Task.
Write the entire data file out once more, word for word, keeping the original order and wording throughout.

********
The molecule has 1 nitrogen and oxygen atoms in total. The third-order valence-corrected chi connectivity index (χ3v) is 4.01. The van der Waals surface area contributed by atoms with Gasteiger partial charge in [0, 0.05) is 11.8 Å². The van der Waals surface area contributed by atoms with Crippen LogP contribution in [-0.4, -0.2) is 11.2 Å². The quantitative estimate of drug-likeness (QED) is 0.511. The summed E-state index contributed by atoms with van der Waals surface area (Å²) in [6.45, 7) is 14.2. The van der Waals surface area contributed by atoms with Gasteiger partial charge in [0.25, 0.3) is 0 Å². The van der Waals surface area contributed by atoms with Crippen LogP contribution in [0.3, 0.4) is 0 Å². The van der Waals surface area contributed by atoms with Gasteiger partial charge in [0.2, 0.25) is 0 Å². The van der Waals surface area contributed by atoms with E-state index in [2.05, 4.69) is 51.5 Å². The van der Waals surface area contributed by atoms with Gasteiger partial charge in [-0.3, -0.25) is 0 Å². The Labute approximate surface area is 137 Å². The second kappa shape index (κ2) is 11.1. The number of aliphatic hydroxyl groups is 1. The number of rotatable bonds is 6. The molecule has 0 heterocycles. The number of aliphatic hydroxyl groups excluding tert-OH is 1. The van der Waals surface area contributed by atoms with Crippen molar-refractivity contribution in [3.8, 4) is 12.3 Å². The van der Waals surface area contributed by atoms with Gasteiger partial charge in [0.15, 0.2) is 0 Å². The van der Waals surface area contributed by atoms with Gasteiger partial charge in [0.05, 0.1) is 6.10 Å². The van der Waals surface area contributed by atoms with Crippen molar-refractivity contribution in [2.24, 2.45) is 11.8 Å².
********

The molecule has 1 nitrogen and oxygen atoms in total. The third-order valence-corrected chi connectivity index (χ3v) is 4.01. The van der Waals surface area contributed by atoms with Gasteiger partial charge in [0, 0.05) is 11.8 Å². The van der Waals surface area contributed by atoms with Crippen LogP contribution in [-0.4, -0.2) is 11.2 Å². The quantitative estimate of drug-likeness (QED) is 0.511. The summed E-state index contributed by atoms with van der Waals surface area (Å²) in [6.45, 7) is 14.2. The van der Waals surface area contributed by atoms with Gasteiger partial charge in [0.25, 0.3) is 0 Å². The van der Waals surface area contributed by atoms with Crippen LogP contribution in [0.3, 0.4) is 0 Å². The van der Waals surface area contributed by atoms with Gasteiger partial charge in [0.2, 0.25) is 0 Å². The van der Waals surface area contributed by atoms with E-state index in [2.05, 4.69) is 51.5 Å². The van der Waals surface area contributed by atoms with Gasteiger partial charge in [-0.3, -0.25) is 0 Å². The Labute approximate surface area is 137 Å². The second kappa shape index (κ2) is 11.1. The number of aliphatic hydroxyl groups is 1. The number of rotatable bonds is 6. The molecule has 0 heterocycles. The number of aliphatic hydroxyl groups excluding tert-OH is 1. The van der Waals surface area contributed by atoms with Crippen molar-refractivity contribution in [3.8, 4) is 12.3 Å². The van der Waals surface area contributed by atoms with Gasteiger partial charge in [0.15, 0.2) is 0 Å². The van der Waals surface area contributed by atoms with Gasteiger partial charge in [0.05, 0.1) is 6.10 Å². The van der Waals surface area contributed by atoms with Crippen molar-refractivity contribution in [2.24, 2.45) is 11.8 Å².